In retrospect Lost ruined American television storytelling. Despite the unbeatable meat locker premise of plane crash survivors trapped on a desert island, the series was an exercise in turning story back to front. Each episode was padded with extensive flashbacks detailing the lives and backgrounds of each character which would routinely distract the series from its primary location and central conceit. In periodic flashback, the writers had discovered a structural ploy that could get them out of having to do character development and exposition in the screenplay. US TV writers have been using these throwbacks ever since the success and acclaim of Lost made it acceptable to do so and they are now synonymous with quality. Today you’d be hard pushed to find an American TV drama (and non-studio comedy, for that matter) that doesn’t have flashback hard-wired into its format. Lurching into the past occurs so regularly in the course of coveted TV series such as Breaking Bad and The Walking Dead that it begins to look like a sophisticated way to tell stories.

Lost in the past?

Flashback-in-the-pan storytelling has reached new extremes in the Netflix original series Orange is the New Black. Like Lost, the series has a genre setting-the prison-which can create a self-enclosed world for the drama to play out in. And Jenji Kohan’s series seems equally determined to throw away this potential with lengthy origin stories for each prisoner propping up the episodes. But Orange is the New Black puts the cart before the horse like never before. We’re barely allowed to glimpse inside the walls of the prison before we’re in the televisual time tunnel witnessing protagonist Piper’s road to incarceration. To add insult to injury the life events we’re seeing are not so idiosyncratic as to be completely unimaginable by the (presumably free-thinking) audience. I can figure out in my head what Piper coming on to the idea to make and sell artisanal bath products with her sister looks and sounds like as a dramatic scene. All I need is the knowledge of it. Most subsequent episodes begin with prisoner origin stories instead of the prison.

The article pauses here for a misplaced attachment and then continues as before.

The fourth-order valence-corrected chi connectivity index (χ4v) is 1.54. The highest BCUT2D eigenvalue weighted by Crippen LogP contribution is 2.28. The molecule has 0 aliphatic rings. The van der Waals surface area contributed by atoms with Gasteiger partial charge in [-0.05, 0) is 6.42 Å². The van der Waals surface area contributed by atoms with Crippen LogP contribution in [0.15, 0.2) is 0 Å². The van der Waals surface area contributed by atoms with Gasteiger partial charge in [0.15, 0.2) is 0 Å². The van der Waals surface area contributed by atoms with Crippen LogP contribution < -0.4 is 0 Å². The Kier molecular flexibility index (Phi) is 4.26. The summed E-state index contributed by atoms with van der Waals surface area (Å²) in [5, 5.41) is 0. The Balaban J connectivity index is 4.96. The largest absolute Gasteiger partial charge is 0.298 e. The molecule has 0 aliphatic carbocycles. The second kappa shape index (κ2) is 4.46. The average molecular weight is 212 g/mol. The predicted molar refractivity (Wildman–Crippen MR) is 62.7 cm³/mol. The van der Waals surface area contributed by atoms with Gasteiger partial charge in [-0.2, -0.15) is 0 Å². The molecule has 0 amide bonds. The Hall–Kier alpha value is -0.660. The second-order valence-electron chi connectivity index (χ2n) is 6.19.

You’ll see more of the prison here than in the pilot!

This is undoubtedly the culmination of nearly a decade of bumping backstory upfront but it’s also a by-product of Netflix viewing practices. With Netflix series, all of a season’s episodes are released to subscribers at once. Producers and writers have to assume that there are significant numbers of viewers who will consume the episodes in one go. With this in mind, it might be deemed more important to give the audience something to go on to rather than something to go on. With a week (or more) separating each episode of a network-aired series, single instalments must deliver a gain or development of substance to keep viewers going in the meantime. Not so much for Netflix which puts no delays in front of ongoing viewing and hence never has to get anywhere by the ends of episodes. Orange is the New Black can then afford to indulge in flashback as the prison story may be told piecemeal without incurring the same frustration it would in a series where viewers have to wait for new episodes.

Cards on the table. I’m prejudiced against TV using flashbacks to tell stories. It’s so normalised in American TV now that most viewers probably don’t notice, or don’t find it that disagreeable. But I don’t like it because I think it’s a cheat. To put something back in that’s been forgotten about or not properly realised at a later date is fine, as long as it’s a heartfelt apology. To do it with the pretence of complex storytelling, as if it is somehow a better alternative to writing a screenplay properly in the first place, is just dishonest. Used sparingly and as a last resort for conveying information, I think flashback can be massively effective. The governor of all prison dramas Oz had flashbacks to the crimes of all the inmates as they were introduced, but in uninterruptive 10-second blips with startling power and minimum story drag. The Sopranos saved flashbacks for life events that had just been recovered in memory or for moments too painful for characters (or viewers) to endure at the time.

Oz: a prison drama…in prison.

Now that flashbacks are inextricably bound up in what we think of as good television and are favoured in the ascendant Netflix model of TV viewing, American television storytelling is only going to get worse. My only hope is the linear becomes fashionable again when TV flashbacks finally become passé.

Going out with a Clanger

Posted in American TV (General), American TV Shows, BiogTV, Reviews, TV channels, TV Culture, TV History with tags , , , , , , , , , , , , , , , , , , , on May 3, 2013 by Tom Steward

It’s official! The Office is now unwatchable. But since you can have this opinion any way you want on the internet-like eggs in a diner-I’ve decided against blogging about this (for the record, I blame hiring Catherine Tate, firing Mindy Kaling and too much Jenna Fischer) so instead here’s a rundown of some other US TV shows that tanked in their final season:

Catherine Tate giving an offhand lecture on how to ruin TV shows!

Northern Exposure-Season 6